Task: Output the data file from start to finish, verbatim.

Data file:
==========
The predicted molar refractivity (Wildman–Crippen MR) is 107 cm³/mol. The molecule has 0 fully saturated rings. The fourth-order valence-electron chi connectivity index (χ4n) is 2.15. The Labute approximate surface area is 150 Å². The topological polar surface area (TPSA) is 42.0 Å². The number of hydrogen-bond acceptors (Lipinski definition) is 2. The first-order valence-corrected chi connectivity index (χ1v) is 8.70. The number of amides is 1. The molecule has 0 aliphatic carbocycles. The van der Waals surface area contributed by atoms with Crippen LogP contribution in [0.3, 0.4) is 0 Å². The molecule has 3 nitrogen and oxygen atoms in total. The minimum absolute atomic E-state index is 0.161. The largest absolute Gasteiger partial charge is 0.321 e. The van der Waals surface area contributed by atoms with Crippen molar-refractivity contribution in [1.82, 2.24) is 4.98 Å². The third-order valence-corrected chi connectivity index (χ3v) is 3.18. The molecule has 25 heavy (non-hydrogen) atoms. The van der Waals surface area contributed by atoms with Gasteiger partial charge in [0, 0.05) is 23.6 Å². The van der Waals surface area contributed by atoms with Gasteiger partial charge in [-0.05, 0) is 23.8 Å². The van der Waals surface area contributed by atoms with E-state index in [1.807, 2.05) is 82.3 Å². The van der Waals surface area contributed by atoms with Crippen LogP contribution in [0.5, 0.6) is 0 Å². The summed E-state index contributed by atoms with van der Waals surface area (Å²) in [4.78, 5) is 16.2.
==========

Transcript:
The predicted molar refractivity (Wildman–Crippen MR) is 107 cm³/mol. The molecule has 0 fully saturated rings. The fourth-order valence-electron chi connectivity index (χ4n) is 2.15. The Labute approximate surface area is 150 Å². The topological polar surface area (TPSA) is 42.0 Å². The number of hydrogen-bond acceptors (Lipinski definition) is 2. The first-order valence-corrected chi connectivity index (χ1v) is 8.70. The number of amides is 1. The molecule has 0 aliphatic carbocycles. The van der Waals surface area contributed by atoms with Crippen LogP contribution in [0.3, 0.4) is 0 Å². The molecule has 3 nitrogen and oxygen atoms in total. The minimum absolute atomic E-state index is 0.161. The largest absolute Gasteiger partial charge is 0.321 e. The van der Waals surface area contributed by atoms with Crippen molar-refractivity contribution in [1.82, 2.24) is 4.98 Å². The third-order valence-corrected chi connectivity index (χ3v) is 3.18. The molecule has 25 heavy (non-hydrogen) atoms. The van der Waals surface area contributed by atoms with Gasteiger partial charge in [0, 0.05) is 23.6 Å². The van der Waals surface area contributed by atoms with Gasteiger partial charge in [-0.05, 0) is 23.8 Å². The van der Waals surface area contributed by atoms with E-state index in [1.807, 2.05) is 82.3 Å². The van der Waals surface area contributed by atoms with Crippen LogP contribution in [0.5, 0.6) is 0 Å². The summed E-state index contributed by atoms with van der Waals surface area (Å²) in [4.78, 5) is 16.2.